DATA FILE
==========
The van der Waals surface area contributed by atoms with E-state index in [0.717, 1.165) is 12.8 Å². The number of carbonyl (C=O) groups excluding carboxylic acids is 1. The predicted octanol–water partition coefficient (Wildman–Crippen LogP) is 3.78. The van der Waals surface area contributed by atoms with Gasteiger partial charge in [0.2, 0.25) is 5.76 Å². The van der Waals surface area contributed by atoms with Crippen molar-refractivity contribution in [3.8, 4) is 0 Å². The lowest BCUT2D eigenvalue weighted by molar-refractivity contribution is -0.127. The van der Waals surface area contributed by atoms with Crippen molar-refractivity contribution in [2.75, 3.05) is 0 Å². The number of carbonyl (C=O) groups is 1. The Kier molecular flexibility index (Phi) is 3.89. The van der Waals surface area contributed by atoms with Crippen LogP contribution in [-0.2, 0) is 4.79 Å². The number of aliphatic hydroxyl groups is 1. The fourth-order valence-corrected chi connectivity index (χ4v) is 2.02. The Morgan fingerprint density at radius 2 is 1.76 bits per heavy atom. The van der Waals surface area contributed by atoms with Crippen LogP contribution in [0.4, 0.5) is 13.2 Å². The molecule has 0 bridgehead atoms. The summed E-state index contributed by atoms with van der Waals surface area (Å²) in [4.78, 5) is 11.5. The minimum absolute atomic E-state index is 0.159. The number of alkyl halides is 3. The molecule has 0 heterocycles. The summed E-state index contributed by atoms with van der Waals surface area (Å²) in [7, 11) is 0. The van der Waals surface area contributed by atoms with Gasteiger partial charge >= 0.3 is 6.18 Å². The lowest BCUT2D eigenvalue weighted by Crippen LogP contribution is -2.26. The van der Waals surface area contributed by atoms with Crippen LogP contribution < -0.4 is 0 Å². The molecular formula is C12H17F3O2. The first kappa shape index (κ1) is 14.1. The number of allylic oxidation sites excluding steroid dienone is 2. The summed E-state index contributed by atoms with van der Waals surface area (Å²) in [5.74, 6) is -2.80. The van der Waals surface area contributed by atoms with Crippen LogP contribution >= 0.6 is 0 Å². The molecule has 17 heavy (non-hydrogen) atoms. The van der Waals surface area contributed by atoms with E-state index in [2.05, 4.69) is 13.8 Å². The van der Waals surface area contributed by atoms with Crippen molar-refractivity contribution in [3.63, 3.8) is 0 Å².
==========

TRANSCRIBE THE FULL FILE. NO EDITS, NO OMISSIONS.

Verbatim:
The van der Waals surface area contributed by atoms with E-state index in [0.717, 1.165) is 12.8 Å². The number of carbonyl (C=O) groups excluding carboxylic acids is 1. The predicted octanol–water partition coefficient (Wildman–Crippen LogP) is 3.78. The van der Waals surface area contributed by atoms with Gasteiger partial charge in [0.2, 0.25) is 5.76 Å². The van der Waals surface area contributed by atoms with Crippen molar-refractivity contribution in [3.8, 4) is 0 Å². The lowest BCUT2D eigenvalue weighted by molar-refractivity contribution is -0.127. The van der Waals surface area contributed by atoms with Crippen molar-refractivity contribution in [2.75, 3.05) is 0 Å². The number of carbonyl (C=O) groups is 1. The Kier molecular flexibility index (Phi) is 3.89. The van der Waals surface area contributed by atoms with Crippen LogP contribution in [-0.2, 0) is 4.79 Å². The number of aliphatic hydroxyl groups is 1. The fourth-order valence-corrected chi connectivity index (χ4v) is 2.02. The Morgan fingerprint density at radius 2 is 1.76 bits per heavy atom. The van der Waals surface area contributed by atoms with Crippen LogP contribution in [0.4, 0.5) is 13.2 Å². The molecule has 0 bridgehead atoms. The summed E-state index contributed by atoms with van der Waals surface area (Å²) in [4.78, 5) is 11.5. The minimum absolute atomic E-state index is 0.159. The number of alkyl halides is 3. The molecule has 0 heterocycles. The summed E-state index contributed by atoms with van der Waals surface area (Å²) in [7, 11) is 0. The van der Waals surface area contributed by atoms with Gasteiger partial charge >= 0.3 is 6.18 Å². The lowest BCUT2D eigenvalue weighted by Crippen LogP contribution is -2.26. The van der Waals surface area contributed by atoms with Crippen LogP contribution < -0.4 is 0 Å². The molecular formula is C12H17F3O2. The first kappa shape index (κ1) is 14.1. The number of allylic oxidation sites excluding steroid dienone is 2. The summed E-state index contributed by atoms with van der Waals surface area (Å²) in [5.74, 6) is -2.80. The van der Waals surface area contributed by atoms with Crippen LogP contribution >= 0.6 is 0 Å². The molecule has 17 heavy (non-hydrogen) atoms. The van der Waals surface area contributed by atoms with E-state index in [2.05, 4.69) is 13.8 Å². The van der Waals surface area contributed by atoms with Crippen molar-refractivity contribution in [3.63, 3.8) is 0 Å².